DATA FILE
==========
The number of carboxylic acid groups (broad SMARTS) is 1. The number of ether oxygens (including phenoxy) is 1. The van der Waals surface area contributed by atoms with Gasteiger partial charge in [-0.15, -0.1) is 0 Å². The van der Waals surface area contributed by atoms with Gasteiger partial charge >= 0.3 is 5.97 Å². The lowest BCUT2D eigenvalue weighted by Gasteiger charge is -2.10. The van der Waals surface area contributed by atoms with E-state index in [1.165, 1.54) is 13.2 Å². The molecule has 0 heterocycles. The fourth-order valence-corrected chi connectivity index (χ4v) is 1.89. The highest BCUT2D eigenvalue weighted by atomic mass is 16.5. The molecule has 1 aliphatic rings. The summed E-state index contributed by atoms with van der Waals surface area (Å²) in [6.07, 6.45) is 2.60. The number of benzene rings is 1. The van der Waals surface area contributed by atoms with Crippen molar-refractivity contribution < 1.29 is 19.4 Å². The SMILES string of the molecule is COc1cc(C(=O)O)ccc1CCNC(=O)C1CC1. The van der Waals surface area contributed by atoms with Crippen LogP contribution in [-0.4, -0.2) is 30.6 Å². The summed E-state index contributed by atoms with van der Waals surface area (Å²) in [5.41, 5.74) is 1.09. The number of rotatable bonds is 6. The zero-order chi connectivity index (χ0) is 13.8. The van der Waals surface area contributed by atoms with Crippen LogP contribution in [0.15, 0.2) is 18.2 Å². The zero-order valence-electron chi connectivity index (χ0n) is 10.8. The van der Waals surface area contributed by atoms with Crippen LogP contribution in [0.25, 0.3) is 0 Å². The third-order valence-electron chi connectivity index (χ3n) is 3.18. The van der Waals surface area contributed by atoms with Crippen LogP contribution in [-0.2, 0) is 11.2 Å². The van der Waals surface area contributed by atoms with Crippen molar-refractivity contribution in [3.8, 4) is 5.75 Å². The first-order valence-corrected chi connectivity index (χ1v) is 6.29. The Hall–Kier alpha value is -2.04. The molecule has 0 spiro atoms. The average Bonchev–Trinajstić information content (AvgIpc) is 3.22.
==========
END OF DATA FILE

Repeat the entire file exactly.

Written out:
The number of carboxylic acid groups (broad SMARTS) is 1. The number of ether oxygens (including phenoxy) is 1. The van der Waals surface area contributed by atoms with Gasteiger partial charge in [-0.15, -0.1) is 0 Å². The van der Waals surface area contributed by atoms with Gasteiger partial charge >= 0.3 is 5.97 Å². The lowest BCUT2D eigenvalue weighted by Gasteiger charge is -2.10. The van der Waals surface area contributed by atoms with E-state index in [1.165, 1.54) is 13.2 Å². The molecule has 0 heterocycles. The fourth-order valence-corrected chi connectivity index (χ4v) is 1.89. The highest BCUT2D eigenvalue weighted by atomic mass is 16.5. The molecule has 1 aliphatic rings. The summed E-state index contributed by atoms with van der Waals surface area (Å²) in [6.07, 6.45) is 2.60. The number of benzene rings is 1. The van der Waals surface area contributed by atoms with Crippen molar-refractivity contribution < 1.29 is 19.4 Å². The SMILES string of the molecule is COc1cc(C(=O)O)ccc1CCNC(=O)C1CC1. The van der Waals surface area contributed by atoms with Crippen LogP contribution in [-0.4, -0.2) is 30.6 Å². The summed E-state index contributed by atoms with van der Waals surface area (Å²) in [5.41, 5.74) is 1.09. The number of rotatable bonds is 6. The zero-order chi connectivity index (χ0) is 13.8. The van der Waals surface area contributed by atoms with Crippen LogP contribution in [0.15, 0.2) is 18.2 Å². The zero-order valence-electron chi connectivity index (χ0n) is 10.8. The van der Waals surface area contributed by atoms with Crippen LogP contribution in [0.25, 0.3) is 0 Å². The third-order valence-electron chi connectivity index (χ3n) is 3.18. The van der Waals surface area contributed by atoms with Crippen LogP contribution in [-0.2, 0) is 11.2 Å². The van der Waals surface area contributed by atoms with Crippen molar-refractivity contribution in [3.8, 4) is 5.75 Å². The first-order valence-corrected chi connectivity index (χ1v) is 6.29. The Hall–Kier alpha value is -2.04. The molecule has 0 spiro atoms. The average Bonchev–Trinajstić information content (AvgIpc) is 3.22.